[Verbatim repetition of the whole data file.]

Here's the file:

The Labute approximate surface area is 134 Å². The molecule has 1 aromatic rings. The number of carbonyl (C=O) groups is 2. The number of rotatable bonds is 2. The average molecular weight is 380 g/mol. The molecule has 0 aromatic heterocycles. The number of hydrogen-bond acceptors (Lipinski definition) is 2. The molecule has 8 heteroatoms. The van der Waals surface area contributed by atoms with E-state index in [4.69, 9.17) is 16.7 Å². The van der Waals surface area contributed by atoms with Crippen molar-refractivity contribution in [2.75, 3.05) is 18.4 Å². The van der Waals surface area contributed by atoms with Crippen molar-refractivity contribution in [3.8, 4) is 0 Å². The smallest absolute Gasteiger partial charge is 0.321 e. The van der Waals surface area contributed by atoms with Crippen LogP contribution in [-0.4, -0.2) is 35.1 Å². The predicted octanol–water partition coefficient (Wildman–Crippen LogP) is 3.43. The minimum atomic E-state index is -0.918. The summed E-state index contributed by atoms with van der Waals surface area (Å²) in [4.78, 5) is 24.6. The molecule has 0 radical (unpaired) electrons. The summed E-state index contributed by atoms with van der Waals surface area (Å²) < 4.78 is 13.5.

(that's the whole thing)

The Labute approximate surface area is 134 Å². The molecule has 1 aromatic rings. The number of carbonyl (C=O) groups is 2. The number of rotatable bonds is 2. The average molecular weight is 380 g/mol. The molecule has 0 aromatic heterocycles. The number of hydrogen-bond acceptors (Lipinski definition) is 2. The molecule has 8 heteroatoms. The van der Waals surface area contributed by atoms with E-state index in [4.69, 9.17) is 16.7 Å². The van der Waals surface area contributed by atoms with Crippen molar-refractivity contribution in [2.75, 3.05) is 18.4 Å². The van der Waals surface area contributed by atoms with Crippen molar-refractivity contribution in [3.8, 4) is 0 Å². The smallest absolute Gasteiger partial charge is 0.321 e. The van der Waals surface area contributed by atoms with Crippen LogP contribution in [-0.4, -0.2) is 35.1 Å². The predicted octanol–water partition coefficient (Wildman–Crippen LogP) is 3.43. The minimum atomic E-state index is -0.918. The summed E-state index contributed by atoms with van der Waals surface area (Å²) in [4.78, 5) is 24.6. The molecule has 0 radical (unpaired) electrons. The summed E-state index contributed by atoms with van der Waals surface area (Å²) < 4.78 is 13.5.